How funding foreign aid could become a political winner

Barack Obama campaigning in Chicago in 2008. Could future candidates campaign on a platform of funding foreign aid?

Barack Obama campaigning in Chicago in 2008. Could future candidates campaign on a platform of funding foreign aid?

Guest post by NPR’s Matt Thompson.

The big story of the week is the fallout from the news that rich countries aren’t going to meet the Global Fund’s baseline requests for funding over the next three years. So it’s worth thinking about the political realities this reflects, and how activists might change those realities, at least in the U.S.

Conventional wisdom dictates that foreign aid is a political loser. Polls routinely remind us how much Americans want to shrink the (less-than one percent) sliver of the federal budget that goes to foreign aid. But I’ve seen numerous developments over the past few weeks that suggest that one could make a strong political case for increasing our levels of foreign aid:

American views of foreign aid are more nuanced than the headlines would have you believe.

A few weeks ago, a Kaiser survey probed American perceptions of the U.S.’ role in global health. It turns out that determining support for foreign aid depends a lot on how you frame the question:

When it comes to U.S. foreign aid in general, six in 10 Americans (61%) say the U.S. spends too much, and four in 10 incorrectly think that foreign aid is one of the two biggest areas of spending in the federal budget.  In comparison, when asked about “improving health in developing countries,” 28 percent say the U.S. spends too much, while nearly two thirds say such spending is too little (23%) or about right (42%).

This is a classic political framing challenge. “Spending on foreign aid” is a cold, bureaucratic way of framing our global development efforts. “Improving health in developing countries” does a bit better. I wonder how “preventing AIDS in newborn infants” would poll. Put Frank Luntz or George Lakoff on this task, and I bet you they could articulate a way of saying “foreign aid” that was a solid home run in public opinion.

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Americans love the military, and the military now loves foreign aid.

If there’s one thing Americans cherish, it’s our military. The military has a 74% approval rating in the U.S. Even God doesn’t pull those numbers most days. The military’s so popular that even when military leaders want to cut their budget, there’s an outcry.

Well, as Elizabeth Weingarten reported in the Atlantic this week, foreign aid is now a significant military priority:

Eighty-nine percent of active duty and retired officers believe it’s crucial to emphasize development and diplomacy initiatives in addition to military strength. Eighty-three percent of those surveyed cited the importance of non-military programs, like food assistance and health, education and economic-based development plans, as “fairly important” or “very important” in “achieving the country’s national security objectives.”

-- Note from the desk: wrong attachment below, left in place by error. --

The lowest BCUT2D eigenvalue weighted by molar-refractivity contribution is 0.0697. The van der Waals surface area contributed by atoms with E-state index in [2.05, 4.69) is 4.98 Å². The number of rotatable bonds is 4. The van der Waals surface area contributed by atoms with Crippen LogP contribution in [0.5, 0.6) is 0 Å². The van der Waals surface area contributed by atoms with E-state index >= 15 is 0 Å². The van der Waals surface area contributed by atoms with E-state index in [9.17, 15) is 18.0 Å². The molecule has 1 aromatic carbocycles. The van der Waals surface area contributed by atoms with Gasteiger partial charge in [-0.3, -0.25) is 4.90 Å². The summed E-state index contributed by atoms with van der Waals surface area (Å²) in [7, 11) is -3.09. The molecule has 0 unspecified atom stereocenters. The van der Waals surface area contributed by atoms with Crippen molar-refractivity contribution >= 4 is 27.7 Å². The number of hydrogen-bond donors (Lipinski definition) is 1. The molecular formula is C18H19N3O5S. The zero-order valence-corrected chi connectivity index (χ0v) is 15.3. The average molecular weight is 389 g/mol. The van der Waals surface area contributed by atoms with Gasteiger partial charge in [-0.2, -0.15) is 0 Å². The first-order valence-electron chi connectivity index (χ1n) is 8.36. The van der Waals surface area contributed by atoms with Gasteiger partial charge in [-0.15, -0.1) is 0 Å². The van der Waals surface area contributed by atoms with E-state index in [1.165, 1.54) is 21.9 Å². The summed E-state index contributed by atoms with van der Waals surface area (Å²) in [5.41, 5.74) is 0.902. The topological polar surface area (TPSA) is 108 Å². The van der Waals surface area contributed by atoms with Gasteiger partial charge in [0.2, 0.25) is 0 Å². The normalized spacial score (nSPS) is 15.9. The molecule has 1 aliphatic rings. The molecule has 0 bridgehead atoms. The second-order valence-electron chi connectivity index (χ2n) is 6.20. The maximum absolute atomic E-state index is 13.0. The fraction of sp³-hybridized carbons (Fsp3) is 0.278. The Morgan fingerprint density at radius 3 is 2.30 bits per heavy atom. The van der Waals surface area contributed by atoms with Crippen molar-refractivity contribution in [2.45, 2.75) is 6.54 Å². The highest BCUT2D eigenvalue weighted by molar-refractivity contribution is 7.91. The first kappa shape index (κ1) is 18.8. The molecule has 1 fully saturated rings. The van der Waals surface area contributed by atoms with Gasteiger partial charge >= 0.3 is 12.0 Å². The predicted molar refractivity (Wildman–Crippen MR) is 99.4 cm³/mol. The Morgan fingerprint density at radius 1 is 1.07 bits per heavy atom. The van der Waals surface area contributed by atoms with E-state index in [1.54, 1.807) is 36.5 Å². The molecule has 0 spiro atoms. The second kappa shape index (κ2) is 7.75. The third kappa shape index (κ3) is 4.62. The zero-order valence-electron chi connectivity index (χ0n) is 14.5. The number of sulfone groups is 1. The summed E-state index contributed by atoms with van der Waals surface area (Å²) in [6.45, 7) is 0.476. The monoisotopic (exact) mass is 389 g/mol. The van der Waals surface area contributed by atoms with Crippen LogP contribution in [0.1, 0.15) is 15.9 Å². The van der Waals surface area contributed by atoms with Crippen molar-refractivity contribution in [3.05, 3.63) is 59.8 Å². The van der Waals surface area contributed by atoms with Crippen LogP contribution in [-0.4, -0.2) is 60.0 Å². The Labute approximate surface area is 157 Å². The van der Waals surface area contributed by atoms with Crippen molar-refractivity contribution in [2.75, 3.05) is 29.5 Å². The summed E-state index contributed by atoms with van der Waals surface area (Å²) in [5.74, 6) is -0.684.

Plus, as Weingarten notes, what constitutes big money in the foreign aid universe barely registers as petty cash in the defense budget. Defense Secretary Bob Gates out-and-out admitted this in an exchange with Secretary of State Hillary Clinton, saying, “We are able to get money easier than State and AID.”

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In FY2009, U.S. defense spending was $685 billion. Spending on foreign aid amounted to $26 billion. If aid advocates can tie these two funding allocations together, so that Americans begin to hear “national security” instead of “foreign aid,” they can tap into a giant cash cow.

Foreign aid blurs typical partisan boundaries.

We often think of foreign aid as a bleeding-heart liberal thing, but President George W. Bush’s legacy belies that caricature. Bush continues to be lauded for his prodigious commitment to ending AIDS in Africa. And this commitment won him special plaudits with a constituency that President Obama has not, by and large, won over – Christian conservatives:

By 2002, […] Christian conservatives, a core component of Mr. Bush’s political base, began adopting the cause [of combating global AIDS]. Jesse Helms, the conservative Republican senator from North Carolina, declared himself ashamed that he had not done more. Bill Frist, a physician who was then a Republican senator from Tennessee, was badgering Mr. Bush about the epidemic. So was Bono, the rock star. Generic drugs were slashing the costs for treatment.

Combined with the military’s newfound interest, this suggests that a robust foreign aid agenda could appeal to Christian conservatives, defense hawks, and social justice advocates. That could be an unusual – and extraordinarily powerful – political coalition.

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